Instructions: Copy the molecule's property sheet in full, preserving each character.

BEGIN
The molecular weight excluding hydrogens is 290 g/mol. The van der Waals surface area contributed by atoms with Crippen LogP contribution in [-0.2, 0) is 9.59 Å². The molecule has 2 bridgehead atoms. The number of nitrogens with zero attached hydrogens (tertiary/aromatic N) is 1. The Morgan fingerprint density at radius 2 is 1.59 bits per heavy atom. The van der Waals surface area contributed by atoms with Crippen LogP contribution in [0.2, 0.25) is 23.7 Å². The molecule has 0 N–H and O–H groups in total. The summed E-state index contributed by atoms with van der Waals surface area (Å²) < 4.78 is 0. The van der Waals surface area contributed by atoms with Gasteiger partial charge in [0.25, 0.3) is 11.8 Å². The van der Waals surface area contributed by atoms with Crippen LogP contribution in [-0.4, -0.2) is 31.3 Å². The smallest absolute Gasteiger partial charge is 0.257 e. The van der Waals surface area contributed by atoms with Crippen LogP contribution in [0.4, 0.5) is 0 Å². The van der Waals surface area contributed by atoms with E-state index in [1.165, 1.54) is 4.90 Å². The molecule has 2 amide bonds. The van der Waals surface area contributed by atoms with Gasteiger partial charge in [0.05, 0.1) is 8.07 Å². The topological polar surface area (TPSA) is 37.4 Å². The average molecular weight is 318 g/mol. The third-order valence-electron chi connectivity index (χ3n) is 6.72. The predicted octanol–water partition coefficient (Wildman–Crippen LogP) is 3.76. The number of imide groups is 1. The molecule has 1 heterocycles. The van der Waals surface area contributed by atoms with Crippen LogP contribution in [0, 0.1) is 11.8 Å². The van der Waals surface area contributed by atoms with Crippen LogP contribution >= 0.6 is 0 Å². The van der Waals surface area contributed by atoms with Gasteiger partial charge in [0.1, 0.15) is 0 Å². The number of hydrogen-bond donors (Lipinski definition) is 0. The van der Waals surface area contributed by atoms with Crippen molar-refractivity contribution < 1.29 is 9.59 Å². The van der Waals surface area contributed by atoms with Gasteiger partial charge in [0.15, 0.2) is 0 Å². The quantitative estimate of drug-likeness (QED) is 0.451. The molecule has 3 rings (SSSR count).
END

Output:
The molecular weight excluding hydrogens is 290 g/mol. The van der Waals surface area contributed by atoms with Crippen LogP contribution in [-0.2, 0) is 9.59 Å². The molecule has 2 bridgehead atoms. The number of nitrogens with zero attached hydrogens (tertiary/aromatic N) is 1. The Morgan fingerprint density at radius 2 is 1.59 bits per heavy atom. The van der Waals surface area contributed by atoms with Crippen LogP contribution in [0.2, 0.25) is 23.7 Å². The molecule has 0 N–H and O–H groups in total. The summed E-state index contributed by atoms with van der Waals surface area (Å²) < 4.78 is 0. The van der Waals surface area contributed by atoms with Gasteiger partial charge in [0.25, 0.3) is 11.8 Å². The van der Waals surface area contributed by atoms with Crippen LogP contribution in [-0.4, -0.2) is 31.3 Å². The smallest absolute Gasteiger partial charge is 0.257 e. The van der Waals surface area contributed by atoms with Crippen LogP contribution in [0.4, 0.5) is 0 Å². The van der Waals surface area contributed by atoms with E-state index in [1.165, 1.54) is 4.90 Å². The molecule has 2 amide bonds. The van der Waals surface area contributed by atoms with Gasteiger partial charge in [0.05, 0.1) is 8.07 Å². The topological polar surface area (TPSA) is 37.4 Å². The average molecular weight is 318 g/mol. The third-order valence-electron chi connectivity index (χ3n) is 6.72. The predicted octanol–water partition coefficient (Wildman–Crippen LogP) is 3.76. The number of imide groups is 1. The molecule has 1 heterocycles. The van der Waals surface area contributed by atoms with Crippen LogP contribution in [0, 0.1) is 11.8 Å². The van der Waals surface area contributed by atoms with Crippen LogP contribution >= 0.6 is 0 Å². The van der Waals surface area contributed by atoms with Gasteiger partial charge in [0.1, 0.15) is 0 Å². The number of hydrogen-bond donors (Lipinski definition) is 0. The van der Waals surface area contributed by atoms with Crippen molar-refractivity contribution < 1.29 is 9.59 Å². The van der Waals surface area contributed by atoms with Gasteiger partial charge in [0.15, 0.2) is 0 Å². The quantitative estimate of drug-likeness (QED) is 0.451. The molecule has 3 rings (SSSR count).